Mombo is situated on Mombo Island, an extension of the north-western end of Chief's Island which effectively splits the Okavango Delta into east and west.
Accommodation is in nine spacious tents, en-suite with indoor and outdoor showers, raised two metres off the ground. Wondeful vistas are the order of the day, as all of the rooms, the sala, long veranda and lounge area take good advantage of the very best that the Okavango Delta has to offer.
Mombo Camp's main living and dining areas are under thatch, but a boma adds traditional flavour to a delicious dinner under the stars. There is also a plunge pool in which to relax. The best big game viewing experience starts on the veranda at Mombo Camp, with wonderful concentrations of game occurring right in front of you. Guests often find animals wandering past, right under their rooms!
Activities at Mombo Camp include morning and afternoon game drives. Open 4x4s provide an excellent vantage for viewing the high concentrations of plains game and all the predators - including the big cats. Lion sightings are frequent. You can also expect to see leopard, wild dog, spotted hyaena, large herds of buffalo, elephant, white rhino, southern giraffe, blue wildebeest and Burchell's zebra.
Black and white rhino have been reintroduced to the region with outstanding success (so much so that they are scattered over a large area), thanks to the Botswana Rhino Reintroduction Programme.
The sheer numbers and diversity of wildlife surrounding Mombo Camp all year round ensure that every guest has a breathtaking big game viewing experience: from herds of buffalo to the diminutive steenbok (a pretty dwarf antelope), to elephant, white rhino, southern giraffe, impala, blue wildebeest and plains zebra. Lion and leopard are found here; and even smaller predators like serval and side-striped jackal are occasionally seen.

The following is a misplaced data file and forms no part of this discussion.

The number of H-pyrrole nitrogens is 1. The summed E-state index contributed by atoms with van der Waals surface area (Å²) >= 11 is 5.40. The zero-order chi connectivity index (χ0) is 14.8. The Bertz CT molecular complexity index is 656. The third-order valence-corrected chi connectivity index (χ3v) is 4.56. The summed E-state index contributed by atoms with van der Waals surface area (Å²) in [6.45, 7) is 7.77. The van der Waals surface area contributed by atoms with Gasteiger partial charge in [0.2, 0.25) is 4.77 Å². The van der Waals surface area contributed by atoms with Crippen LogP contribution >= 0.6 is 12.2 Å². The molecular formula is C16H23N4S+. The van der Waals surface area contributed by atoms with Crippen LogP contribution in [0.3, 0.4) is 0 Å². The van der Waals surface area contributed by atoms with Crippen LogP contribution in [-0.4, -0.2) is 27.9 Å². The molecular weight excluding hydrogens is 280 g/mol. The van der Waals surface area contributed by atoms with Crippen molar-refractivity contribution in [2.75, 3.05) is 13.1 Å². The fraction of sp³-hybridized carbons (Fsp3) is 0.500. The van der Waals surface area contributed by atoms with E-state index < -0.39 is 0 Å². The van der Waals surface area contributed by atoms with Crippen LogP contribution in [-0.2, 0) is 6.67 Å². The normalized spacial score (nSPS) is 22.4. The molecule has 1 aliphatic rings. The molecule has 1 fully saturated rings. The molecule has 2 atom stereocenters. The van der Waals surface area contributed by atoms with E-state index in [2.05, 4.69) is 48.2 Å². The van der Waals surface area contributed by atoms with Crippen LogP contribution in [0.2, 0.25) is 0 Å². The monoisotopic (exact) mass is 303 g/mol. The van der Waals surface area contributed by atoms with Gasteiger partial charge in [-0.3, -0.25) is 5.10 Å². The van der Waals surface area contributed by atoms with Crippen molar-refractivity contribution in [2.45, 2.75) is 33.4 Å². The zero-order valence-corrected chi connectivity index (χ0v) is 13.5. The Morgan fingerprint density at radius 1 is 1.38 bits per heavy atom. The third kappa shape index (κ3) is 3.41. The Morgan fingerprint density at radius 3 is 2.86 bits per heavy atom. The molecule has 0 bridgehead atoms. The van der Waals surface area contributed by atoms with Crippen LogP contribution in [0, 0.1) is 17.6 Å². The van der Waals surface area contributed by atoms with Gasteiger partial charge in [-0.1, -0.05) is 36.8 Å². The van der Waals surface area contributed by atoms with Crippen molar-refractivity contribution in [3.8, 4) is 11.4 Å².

Between March and May, when the waters come, large mammals are able to move into the Chief's Island area, which contains rich resources of grass and Acacia woodland. The wetlands are fringed by large hardwood trees, containing shade, cover, nesting areas, and food, for a wide variety of mammals and birds. By September and October the waters have started to recede and leave behind vast floodplains of short, green grass when the islands are now at their driest. This is the secret to the amazing diversity and quantity of wildlife in the Mombo region.
Birdlife is prolific around Mombo Camp, with waterfowl like African Jacana, Pygmy-Geese, massive Goliath Heron and migrant waders in summer being particularly common.
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